Characters have levels but essentially each level up allows you to use the same rules as character generation to expand the character.

Spells are particularly satisfying because they don't come from a spell list. You do have to pitch your spell to the GM and the GM is responsible for setting the numbers on it, which is a bit disappointing. The guidelines for spell design could be stronger to allow players to take responsible for spells themselves. A simple risk-reward element would probably have been sufficient.

The spell rules are elegant as well each spell has a hit point cost which can be paid for by using component risk dice, you then try to beat a stat in a normal check. Succeed and the spell's effect happens, if you fail you then have the choice to go to a Chaos risk die and see if you can get a favourable result or not.

Combat sensibly keeps to the Black Hack rule of only players rolling the dice but damage is quite variable. It is something I would need to play to see how I feel about it in practice.

Overall I think this rules set was one of the more exciting attempts to blend the freedom of early fantasy gaming with modern game design.

Sunday, February 26, 2017

The Golden Sea

The Golden Sea is a short game by Grant Howitt. It's about a great civilisation that has been smothered by sand, leaving roving scavengers sailing on the sands and looking for treasures thrust up to the surface.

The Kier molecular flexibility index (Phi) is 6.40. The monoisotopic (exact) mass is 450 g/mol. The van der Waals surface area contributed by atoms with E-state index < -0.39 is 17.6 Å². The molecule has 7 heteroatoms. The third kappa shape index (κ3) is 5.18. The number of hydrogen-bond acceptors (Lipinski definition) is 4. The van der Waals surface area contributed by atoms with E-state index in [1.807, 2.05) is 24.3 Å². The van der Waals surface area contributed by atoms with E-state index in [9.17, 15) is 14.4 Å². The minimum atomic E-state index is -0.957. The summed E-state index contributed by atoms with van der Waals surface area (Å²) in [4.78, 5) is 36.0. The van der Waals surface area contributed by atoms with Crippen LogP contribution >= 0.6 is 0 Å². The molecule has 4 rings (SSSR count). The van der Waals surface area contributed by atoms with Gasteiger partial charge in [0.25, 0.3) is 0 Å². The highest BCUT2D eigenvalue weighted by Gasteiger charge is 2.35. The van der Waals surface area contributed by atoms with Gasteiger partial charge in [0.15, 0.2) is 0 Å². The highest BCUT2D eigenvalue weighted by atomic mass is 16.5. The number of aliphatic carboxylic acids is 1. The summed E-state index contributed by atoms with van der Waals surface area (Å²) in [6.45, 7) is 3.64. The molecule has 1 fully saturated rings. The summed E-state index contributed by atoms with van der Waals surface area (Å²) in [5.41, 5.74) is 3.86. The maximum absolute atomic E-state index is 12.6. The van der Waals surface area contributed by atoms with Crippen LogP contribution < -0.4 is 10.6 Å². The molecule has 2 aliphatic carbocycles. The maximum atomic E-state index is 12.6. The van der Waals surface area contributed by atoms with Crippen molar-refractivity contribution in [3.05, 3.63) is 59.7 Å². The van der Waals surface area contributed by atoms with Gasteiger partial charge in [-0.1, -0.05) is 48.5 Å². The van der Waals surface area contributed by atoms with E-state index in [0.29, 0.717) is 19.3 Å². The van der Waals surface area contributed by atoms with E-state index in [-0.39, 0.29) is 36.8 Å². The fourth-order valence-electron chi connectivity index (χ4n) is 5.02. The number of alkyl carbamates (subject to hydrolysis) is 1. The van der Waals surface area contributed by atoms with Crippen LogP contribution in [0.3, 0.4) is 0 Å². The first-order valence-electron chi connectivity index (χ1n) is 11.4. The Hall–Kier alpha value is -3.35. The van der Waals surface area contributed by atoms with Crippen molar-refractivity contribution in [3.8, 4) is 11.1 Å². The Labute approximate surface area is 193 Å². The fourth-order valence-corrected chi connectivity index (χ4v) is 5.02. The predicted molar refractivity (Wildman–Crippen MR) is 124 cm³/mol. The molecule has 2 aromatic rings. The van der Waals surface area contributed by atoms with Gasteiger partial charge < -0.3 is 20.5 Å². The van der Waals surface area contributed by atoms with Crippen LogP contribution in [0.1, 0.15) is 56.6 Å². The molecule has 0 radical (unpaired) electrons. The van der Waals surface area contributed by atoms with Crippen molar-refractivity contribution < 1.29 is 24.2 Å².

This is one of Grant's handwritten and manually laid out games (follow the link to see what it looks like).

Like a lot of these small games the setup is traditional with a GM and players with each player holding a single character that they generate themselves.

The game is whole mish-mash of ideas, you have an initial map drawing phase that creates the world. The basic mechanism is a d20 roll plus modifiers versus a fixed target number. You have archtypes and associated abilities like Lady Blackbird. The GM gets lots of random tables to help create a scenario. Advancement is a "please the GM" style affair.

The real appeal though is in the background of wandering agents in a sand skimmer, given a license to wander and embody the cultural values of your religion and employer.